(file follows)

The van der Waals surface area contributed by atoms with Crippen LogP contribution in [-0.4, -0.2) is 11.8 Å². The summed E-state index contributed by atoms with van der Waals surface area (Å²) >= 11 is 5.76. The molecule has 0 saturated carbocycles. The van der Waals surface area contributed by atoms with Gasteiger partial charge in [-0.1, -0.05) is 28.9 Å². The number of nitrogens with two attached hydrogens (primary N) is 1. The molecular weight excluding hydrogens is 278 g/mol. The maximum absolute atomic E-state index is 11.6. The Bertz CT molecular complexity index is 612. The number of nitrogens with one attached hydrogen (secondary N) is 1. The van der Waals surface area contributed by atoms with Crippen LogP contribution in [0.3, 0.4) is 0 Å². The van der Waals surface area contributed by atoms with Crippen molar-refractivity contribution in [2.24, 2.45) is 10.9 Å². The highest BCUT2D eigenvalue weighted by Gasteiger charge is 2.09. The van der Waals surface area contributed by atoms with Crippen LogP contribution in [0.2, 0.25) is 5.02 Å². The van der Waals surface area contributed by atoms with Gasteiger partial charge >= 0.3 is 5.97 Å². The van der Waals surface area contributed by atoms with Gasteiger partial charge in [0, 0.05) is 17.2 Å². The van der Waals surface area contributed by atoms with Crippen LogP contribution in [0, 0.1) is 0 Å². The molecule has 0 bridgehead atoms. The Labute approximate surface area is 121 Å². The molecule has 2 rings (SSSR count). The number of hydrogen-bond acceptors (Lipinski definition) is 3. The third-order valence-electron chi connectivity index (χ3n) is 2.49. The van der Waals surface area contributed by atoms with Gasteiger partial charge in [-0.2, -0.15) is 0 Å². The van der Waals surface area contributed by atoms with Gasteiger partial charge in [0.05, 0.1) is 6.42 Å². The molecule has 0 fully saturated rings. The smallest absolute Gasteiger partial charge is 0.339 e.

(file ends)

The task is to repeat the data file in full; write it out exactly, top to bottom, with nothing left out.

The van der Waals surface area contributed by atoms with Crippen LogP contribution in [-0.4, -0.2) is 11.8 Å². The summed E-state index contributed by atoms with van der Waals surface area (Å²) >= 11 is 5.76. The molecule has 0 saturated carbocycles. The van der Waals surface area contributed by atoms with Gasteiger partial charge in [-0.1, -0.05) is 28.9 Å². The number of nitrogens with two attached hydrogens (primary N) is 1. The molecular weight excluding hydrogens is 278 g/mol. The maximum absolute atomic E-state index is 11.6. The Bertz CT molecular complexity index is 612. The number of nitrogens with one attached hydrogen (secondary N) is 1. The van der Waals surface area contributed by atoms with Crippen LogP contribution in [0.3, 0.4) is 0 Å². The van der Waals surface area contributed by atoms with Crippen molar-refractivity contribution in [2.24, 2.45) is 10.9 Å². The highest BCUT2D eigenvalue weighted by Gasteiger charge is 2.09. The van der Waals surface area contributed by atoms with Crippen LogP contribution in [0.2, 0.25) is 5.02 Å². The van der Waals surface area contributed by atoms with Gasteiger partial charge >= 0.3 is 5.97 Å². The van der Waals surface area contributed by atoms with Gasteiger partial charge in [0, 0.05) is 17.2 Å². The van der Waals surface area contributed by atoms with Crippen LogP contribution in [0, 0.1) is 0 Å². The molecule has 0 bridgehead atoms. The Labute approximate surface area is 121 Å². The molecule has 2 rings (SSSR count). The number of hydrogen-bond acceptors (Lipinski definition) is 3. The third-order valence-electron chi connectivity index (χ3n) is 2.49. The van der Waals surface area contributed by atoms with Gasteiger partial charge in [-0.2, -0.15) is 0 Å². The van der Waals surface area contributed by atoms with Gasteiger partial charge in [0.05, 0.1) is 6.42 Å². The molecule has 0 fully saturated rings. The smallest absolute Gasteiger partial charge is 0.339 e.